AP Psychologyhttps
Developmental Psychology:
Kohlberg, Kubler-Ross, Marcia, Levinson


  1. Kohlberg
  2. Kubler-Ross
  3. Marcia
  4. Levinson

Lawrence Kohlberg - Moral Development

Lawrences theory builds on the work of Piaget, focuses on MORAL REASONING instead of overt BEHAVIOR. Explored concepts of morality through asking participants moral questions (like Heinz dilemma on p. 451). Stage theorist – 3 levels with 2 stages each.

Carole Gilligan's Criticism of Kohlberg

Argued that Kohlbergs research was mostly on adolescent boys, but was generalizing to the whole population, faulty methodology. Proposed an alternative theory of moral progression.

Elizabeth Kubler-Ross - Death & Dying

Wrote a book called On Death & Dying in 1969 that outlined five stages of grief that has been widely accepted.

Kubler-Ross has been criticized for her methodology, has no hard research to back up claims, just anecdotal research.

James Marcia - Identity Theory

Erikson identified the search for identity as the major crisis during adolescence. James Marcia built on Erikson's theory, and believed that identity formation extended well into adulthood.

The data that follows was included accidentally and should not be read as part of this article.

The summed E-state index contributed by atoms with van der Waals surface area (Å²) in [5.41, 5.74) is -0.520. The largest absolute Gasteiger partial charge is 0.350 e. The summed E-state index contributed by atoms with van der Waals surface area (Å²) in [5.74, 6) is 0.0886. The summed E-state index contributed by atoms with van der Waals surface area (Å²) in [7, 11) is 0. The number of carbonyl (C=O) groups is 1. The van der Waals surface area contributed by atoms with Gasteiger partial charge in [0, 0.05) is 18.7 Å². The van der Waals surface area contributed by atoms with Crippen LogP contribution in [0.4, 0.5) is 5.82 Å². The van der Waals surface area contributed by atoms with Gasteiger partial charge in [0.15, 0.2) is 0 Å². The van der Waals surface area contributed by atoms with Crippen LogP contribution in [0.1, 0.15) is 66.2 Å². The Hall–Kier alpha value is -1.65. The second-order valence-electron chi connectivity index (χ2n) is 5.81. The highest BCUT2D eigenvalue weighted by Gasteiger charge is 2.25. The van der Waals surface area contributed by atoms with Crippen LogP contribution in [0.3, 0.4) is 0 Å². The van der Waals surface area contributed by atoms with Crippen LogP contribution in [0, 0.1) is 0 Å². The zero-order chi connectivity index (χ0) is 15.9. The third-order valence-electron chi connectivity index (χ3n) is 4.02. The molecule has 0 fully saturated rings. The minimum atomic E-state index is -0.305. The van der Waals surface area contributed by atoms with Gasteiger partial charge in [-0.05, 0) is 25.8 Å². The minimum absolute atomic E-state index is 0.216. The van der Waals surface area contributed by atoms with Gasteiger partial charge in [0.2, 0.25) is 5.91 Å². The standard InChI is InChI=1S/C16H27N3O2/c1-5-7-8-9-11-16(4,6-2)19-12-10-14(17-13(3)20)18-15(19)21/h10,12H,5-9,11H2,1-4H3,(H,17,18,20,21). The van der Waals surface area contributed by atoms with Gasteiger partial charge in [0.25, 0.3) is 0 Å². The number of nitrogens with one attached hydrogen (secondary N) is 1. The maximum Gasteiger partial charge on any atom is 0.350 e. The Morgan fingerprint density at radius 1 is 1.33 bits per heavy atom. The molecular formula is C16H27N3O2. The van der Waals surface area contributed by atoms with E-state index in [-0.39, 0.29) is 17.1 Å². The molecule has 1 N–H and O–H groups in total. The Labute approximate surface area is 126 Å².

Marcia believed that the absence/presence of life goals and a sense of crisis (questioning/exploration) can create 4 potential IDENTITY STATUSES:

Daniel Levinson - 4 Seasons of Life

Levinson conducted a series of interviews with adult men and adult women and created a theory that built off of Piaget and Erikson's stage theories.

Levinsonbelieved that each stage consists of two types of periods:

  • The Stable Period, in which a person makes crucial choices in life.
  • The Transitional Period, in which one stage ends and another begins.

Additional Resources

There’s an excellent short-film, featuring journalist Greg O’Brien, who describes the experience of Alzheimer’s disease as it affects him.

It’s both moving and brilliantly made, skilfully combining the neuroscience of Alzheimer’s with the raw experience of experiencing dementia.

I found it in this Nautilus article, also by O’Brien, who has taken the rare step of writing a book about the experience of Alzheimer’s disease before it affected his ability to write.

Link to short film Inside Alzheimer’s on vimeo.
Link to Nautilus article.